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Media Feature Pack for Windows 10 N and KN versions

So-called N and KN versions of Windows 10 are designed specifically for legal requirements in certain markets such as the European Union.

The core difference to regular versions of Windows 10 is that they don't include Windows Media Player and certain apps such as Skype, Music, Video or Voice Recorder, that come preinstalled with regular versions of the operating system.

The removal of these features impacts other functionality on the system. Users who upgrade or install Windows 10 N or KN versions won't be able to playback audio or video contents, cannot make use of speech interaction with Cortana, use webcam, or use the PDF viewing component in Microsoft's Edge web browser.

In addition, several media codecs such as MPEG, AAC, H.264 and H.265 that ship with the operating system are not included in N and KN versions of Windows 10.

Microsoft lists software that is impacted directly and indirectly on the company's Knowledgebase.

While it is possible to replace the missing functionality with third-party software for the most part, some functionality cannot be replaced this way. For instance, speech interaction with Cortana remains unavailable as there is no third-party solution available that restores it.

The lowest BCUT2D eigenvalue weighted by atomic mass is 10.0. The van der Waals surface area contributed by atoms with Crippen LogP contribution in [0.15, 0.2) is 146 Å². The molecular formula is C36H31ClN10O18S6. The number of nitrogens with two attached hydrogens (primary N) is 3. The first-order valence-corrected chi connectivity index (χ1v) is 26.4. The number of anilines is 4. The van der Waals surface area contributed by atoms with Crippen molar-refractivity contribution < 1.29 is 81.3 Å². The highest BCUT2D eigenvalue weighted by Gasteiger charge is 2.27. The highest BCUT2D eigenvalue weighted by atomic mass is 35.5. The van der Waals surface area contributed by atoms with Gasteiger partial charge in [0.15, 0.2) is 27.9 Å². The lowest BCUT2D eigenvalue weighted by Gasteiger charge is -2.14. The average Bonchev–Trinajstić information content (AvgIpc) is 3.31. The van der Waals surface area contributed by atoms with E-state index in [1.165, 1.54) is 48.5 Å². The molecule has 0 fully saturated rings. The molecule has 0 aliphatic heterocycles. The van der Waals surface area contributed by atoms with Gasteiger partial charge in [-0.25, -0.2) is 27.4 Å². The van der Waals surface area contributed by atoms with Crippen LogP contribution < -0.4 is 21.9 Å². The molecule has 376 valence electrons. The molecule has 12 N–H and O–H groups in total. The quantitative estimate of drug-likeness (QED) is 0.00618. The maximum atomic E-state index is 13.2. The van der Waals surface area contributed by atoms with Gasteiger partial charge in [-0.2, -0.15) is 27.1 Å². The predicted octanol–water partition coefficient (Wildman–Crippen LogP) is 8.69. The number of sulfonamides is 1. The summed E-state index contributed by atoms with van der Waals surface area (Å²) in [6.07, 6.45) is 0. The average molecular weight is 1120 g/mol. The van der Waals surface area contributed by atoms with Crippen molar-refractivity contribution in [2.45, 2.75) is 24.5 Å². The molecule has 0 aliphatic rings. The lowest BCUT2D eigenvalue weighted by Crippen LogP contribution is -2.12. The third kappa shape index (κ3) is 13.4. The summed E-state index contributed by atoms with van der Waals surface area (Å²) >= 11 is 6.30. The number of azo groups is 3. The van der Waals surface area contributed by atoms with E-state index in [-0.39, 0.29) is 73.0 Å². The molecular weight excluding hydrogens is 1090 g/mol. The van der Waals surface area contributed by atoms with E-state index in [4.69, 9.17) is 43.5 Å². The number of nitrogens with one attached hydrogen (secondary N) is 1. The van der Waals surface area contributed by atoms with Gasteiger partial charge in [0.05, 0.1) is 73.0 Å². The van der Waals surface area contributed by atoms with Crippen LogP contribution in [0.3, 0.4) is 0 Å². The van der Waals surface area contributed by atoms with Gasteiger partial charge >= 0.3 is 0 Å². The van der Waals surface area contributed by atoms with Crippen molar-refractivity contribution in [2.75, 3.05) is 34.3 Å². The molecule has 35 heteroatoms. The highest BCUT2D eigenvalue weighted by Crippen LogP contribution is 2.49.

Microsoft released the Media feature pack for Windows 10 N and Windows 10 KN editions recently. It can be used to add the missing components and applications to Windows 10 to restore the functionality.

media feature pack windows 10

Basically, when installed, it will turn the N or KN version into a regular version of Windows 10.

The media feature pack is offered as a 32-bit and 64-bit downloads on the Microsoft Download website. The 32-bit version has a size of 72.4 Megabyte, the 64-bit version one of 108.9 Megabyte.

These versions can only be installed on Windows 10 N or KN versions including Home, Pro Education and Enterprise N versions.

Users who run these systems need to download the setup file for their version of the operating system (32-bit or 64-bit), and run it afterwards.

This article was first seen on ComTek's "TekBits" Technology News


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